“Okay, thank you. I’ll try reception first.” Inside the toilet, Lucifer’s heart was now at bursting point, pushing the blood at maximum speed through every vein and vessel in his body as Mary walked past the closed door towards the reception area. The rush of blood to Lucifer’s head made him feel light-headed. As he stood, he almost fainted. Falling back he took hold of the sink and steadied himself. It will pass, he thought. As Mary became more distant, it did pass, and he slowly returned to his normal demeanour. Another knock sounded on the door while Lucifer was straightening his tie in the mirror, then Lucifer angrily swung open the toilet door “Yes! You knocked,” Lucifer grunted in anger looking at the interfering man, “Oh, it’s you Luther,” the man replied pulling his head away from the door, startled at the sudden opening of the door, “I was just wondering how much longer you’re going to be.”
“I’ve finished now.”
“Yes, thank you, may I?” Lucifer stood aside to let him pass.
“By the way, there was a fine lady looking for you. I told her you might be at reception or outside.”
“What was her name?”
“I don’t know. I tell you, she was very fine, with a quiet and very calm demeanour.”
“Well, the fine lady can come and find me in the bar. I’m not waiting for her.”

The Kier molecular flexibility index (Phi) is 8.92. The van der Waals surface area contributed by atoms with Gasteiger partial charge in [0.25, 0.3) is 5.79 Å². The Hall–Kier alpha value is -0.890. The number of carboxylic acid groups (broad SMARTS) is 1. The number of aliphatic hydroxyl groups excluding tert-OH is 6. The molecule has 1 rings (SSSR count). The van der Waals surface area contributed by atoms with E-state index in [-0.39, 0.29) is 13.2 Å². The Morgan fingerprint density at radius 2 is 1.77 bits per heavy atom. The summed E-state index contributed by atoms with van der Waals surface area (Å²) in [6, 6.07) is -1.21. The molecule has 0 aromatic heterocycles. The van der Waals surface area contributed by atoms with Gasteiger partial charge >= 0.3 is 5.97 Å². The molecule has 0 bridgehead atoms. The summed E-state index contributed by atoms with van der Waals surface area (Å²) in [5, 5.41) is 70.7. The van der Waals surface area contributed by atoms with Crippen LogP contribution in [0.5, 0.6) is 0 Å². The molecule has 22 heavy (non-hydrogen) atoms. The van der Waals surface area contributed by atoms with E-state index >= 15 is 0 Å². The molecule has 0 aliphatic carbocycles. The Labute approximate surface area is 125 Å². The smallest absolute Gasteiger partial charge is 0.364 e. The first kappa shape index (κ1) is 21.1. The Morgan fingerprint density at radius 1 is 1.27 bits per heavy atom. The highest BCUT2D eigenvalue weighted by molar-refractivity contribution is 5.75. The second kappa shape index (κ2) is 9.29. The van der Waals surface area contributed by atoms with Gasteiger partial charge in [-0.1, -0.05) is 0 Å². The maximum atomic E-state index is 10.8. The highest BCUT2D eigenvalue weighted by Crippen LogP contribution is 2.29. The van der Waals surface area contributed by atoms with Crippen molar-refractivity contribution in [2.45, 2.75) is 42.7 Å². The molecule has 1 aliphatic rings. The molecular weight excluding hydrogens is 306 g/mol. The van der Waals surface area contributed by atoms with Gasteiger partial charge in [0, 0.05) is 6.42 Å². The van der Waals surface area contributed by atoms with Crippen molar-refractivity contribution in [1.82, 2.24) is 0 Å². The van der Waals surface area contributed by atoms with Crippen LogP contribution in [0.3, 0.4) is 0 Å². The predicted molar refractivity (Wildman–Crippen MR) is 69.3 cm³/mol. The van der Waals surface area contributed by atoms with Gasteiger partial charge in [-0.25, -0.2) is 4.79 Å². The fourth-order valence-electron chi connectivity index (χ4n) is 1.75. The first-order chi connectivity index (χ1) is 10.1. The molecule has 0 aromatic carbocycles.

Back in the bar, David and Ruth were talking. “I don’t believe it, where can they be? It’s been over forty minutes.” David was again studying his watch intently.
“Relax, I’m sure they’re both fine. Maybe they’ve gone for a kiss somewhere.”
“You really are terrible Ruth. I want them both to enjoy themselves.”
“Pour me another glass of wine, dear.” Ruth was aware that David was about to stand on his soapbox about the brotherhood. “You might want to think about slowing down a bit this evening, it is only just starting and -” David’s objections were silence by a perfectly timed kiss from his wife. It lasted for about three seconds until David broke it off in embarrassment.
“Not in front of everybody my love, people are watching.” David glanced over at a few of the older men facing their way. “At last, here he is.” David was relieved that Lucifer had entered the room and had captured everybody’s attention. “Luther please come and have a drink. Did Mary manage to find you? We sent her to look for you.”
“No, but I was told someone was looking for me.”
“Good evening Luther, you still look very handsome.” Lucifer felt Ruth’s eyes looking him up and down again, “So what’s your poison?” Lucifer gave her a puzzled look and she rephrased her question: “What do you want to drink? The brethren have put five hundred pounds behind the bar tonight.”
“I think I’ll have water or maybe coffee.”
“You are joking right? This is a bar. It sells alcoholic drinks not coffee or water.”
“What’s an alcoholic drink?” David looked surprised at Lucifer’s question. “You mean to say you’ve never had alcohol?”
“No I haven’t!”
“Well, they have beer, wine, or spirits.” Lucifer looked around to see what everybody else was drinking. James was at the end of the bar and lifted his glass of whisky to sarcastically salute Lucifer.
“I’ll have what James is drinking, but fill my glass to the top, not halfway like his.”
“Are you sure Luther? Whisky is very strong you know.”
“Just get me the drink, David. Anything he can drink I can drink a lot more of.”